In Baghdad's Green Zone, the glimmer is gone
BAGHDAD — As campus-like settings go, the collection of high-rise apartment blocks, home to several hundred Iraqi government officials in Baghdad’s Green Zone, is more housing project than Ivy League, more Detroit than Ann Arbor.
Trash and stunted weeds litter the dusty courtyards between buildings. The elevators are often out of order. Piles of small machinery — possibly related to the elevators — lie crumpled in the stairwells. Residents spend most of their time inside, watching television.
“For me, it’s terrible,” said Shatha Al-Mousawi, an independent Shiite lawmaker who moved to the Green Zone after her house in the city was bombed.
“Everybody here is a politician or some high official and all we talk about is politics. It’s abnormal.”
For many, the Green Zone has come to represent much about what went wrong in Iraq, both before and after the U.S. invasion in 2003. Larded with grandiose monuments to Saddam Hussein’s government, the area became the heavily barricaded headquarters of U.S. efforts to run Iraq in the years after the invasion. Neither regime was particularly known for its responsiveness to the needs of ordinary Iraqis.
U.S. troops have increasingly pulled back from most parts of Iraq — including this one. Improved security has seen much of Baghdad return to a bustling, traffic-jammed semblance of normalcy.
But even if its checkpoints have largely been turned over to Iraqi troops, the Green Zone remains very much a place apart. And as the energy of the U.S. occupation wanes, the “Emerald City” of 2004 has given way to the dingy realities of 2010.
“We used to say it was the golden cage,” said Ghassan Ali, an Iraqi army lieutenant who moonlights as a taxi driver in what is officially known as the International Zone. “Now it’s more like a rusty cage.”
Control of security in most of the Green Zone was handed over to the Iraqi government at the beginning of 2009 and the U.S. military has consolidated its operations onto a pair of bases near the massive new U.S. Embassy. One is built around a bombed-out Republican Guard palace. The other stretches between the monolithic former Baath Party headquarters and a blue-domed mausoleum for the party’s founder, Michel Aflaq, which has been turned into a mall selling pirated DVDs, jogging suits and miniature carpets emblazoned with the words “Operation Iraqi Freedom” to U.S. soldiers and security guards from Peru and Uganda.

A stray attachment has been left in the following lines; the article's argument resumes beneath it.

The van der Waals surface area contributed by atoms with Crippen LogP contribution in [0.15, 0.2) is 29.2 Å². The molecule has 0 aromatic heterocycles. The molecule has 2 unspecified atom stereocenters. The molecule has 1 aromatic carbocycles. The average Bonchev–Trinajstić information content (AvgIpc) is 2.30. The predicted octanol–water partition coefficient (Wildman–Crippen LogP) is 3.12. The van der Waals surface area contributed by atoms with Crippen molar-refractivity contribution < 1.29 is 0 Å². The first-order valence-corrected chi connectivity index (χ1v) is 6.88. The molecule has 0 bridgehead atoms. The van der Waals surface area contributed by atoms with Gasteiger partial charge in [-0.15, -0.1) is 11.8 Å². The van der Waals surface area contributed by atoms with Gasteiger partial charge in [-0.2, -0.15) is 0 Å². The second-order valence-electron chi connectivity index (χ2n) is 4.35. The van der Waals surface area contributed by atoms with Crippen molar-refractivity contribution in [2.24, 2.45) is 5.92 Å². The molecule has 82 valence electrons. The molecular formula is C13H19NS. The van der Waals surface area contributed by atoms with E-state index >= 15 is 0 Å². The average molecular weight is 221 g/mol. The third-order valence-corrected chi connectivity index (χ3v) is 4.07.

“Eventually, we expect the [International Zone] to open up,” said Navy Capt. Craig Fulton, a facility manager for U.S. installations in the Green Zone. “From a security standpoint, the tighter we can get our presence, the better.”
Those changes, however, remain on the horizon, and a U.S. government-issued ID is still the easiest way to move around the Green Zone’s maze of checkpoints. Iraqi citizens are subject to stringent searches and in most cases barred from bringing vehicles inside.
That, along with the declining number of Western contractors living in the Green Zone, has left the handful of businesses in the area facing tough times.
“Business is 35 percent of what it was before,” said Allaa Muhsan, who runs a grocery store. “The foreign companies are going away, and security is [much improved] outside, so many of the Iraqi people go out [of the Green Zone] to go shopping.”
As security improves, Western contractors have been replaced by those from the Philippines and South Asia, who work for much lower salaries.
“I learned some English so I could talk to the Americans and British,” Muhsan said. “Now it’s mostly Bangladeshi people, but they don’t have any money, so we don’t learn their language.””
Qassim Ghazi Mohammed, who owns a small electronics shop, offers a similar assessment, saying his business has dropped by half in the last year or so. Still, he says, there are benefits to doing business inside the Green Zone. With little competition, he can charge higher prices. And it’s quiet.
“Here there are no sirens, no honking,” Mohammed said. “When I go outside [the Green Zone], I think, how can we live with all this noise?”
But it’s that lack of normalcy that has left many residents here yearning for a different address.
Mousawi’s daughter, Zahraa, a pharmacology student at Baghdad University, said she sometimes falls asleep in her car waiting in the hourslong lines at the checkpoints on her way home.
“I hate it,” she said. “If I’m going to class and I forget something, I can’t come back for it because I’ll have to wait for five hours in line at the checkpoint. I cannot do anything normal.”
Mousawi’s husband, Abdalla Saleh, a Kurdish lawmaker, said he and a few friends tried to open a cafe a few years ago, but couldn’t find a good venue and ran into opposition from other lawmakers.
“So most of the time I am here just watching television,” he said from his couch. “We are like people living outside Iraq.”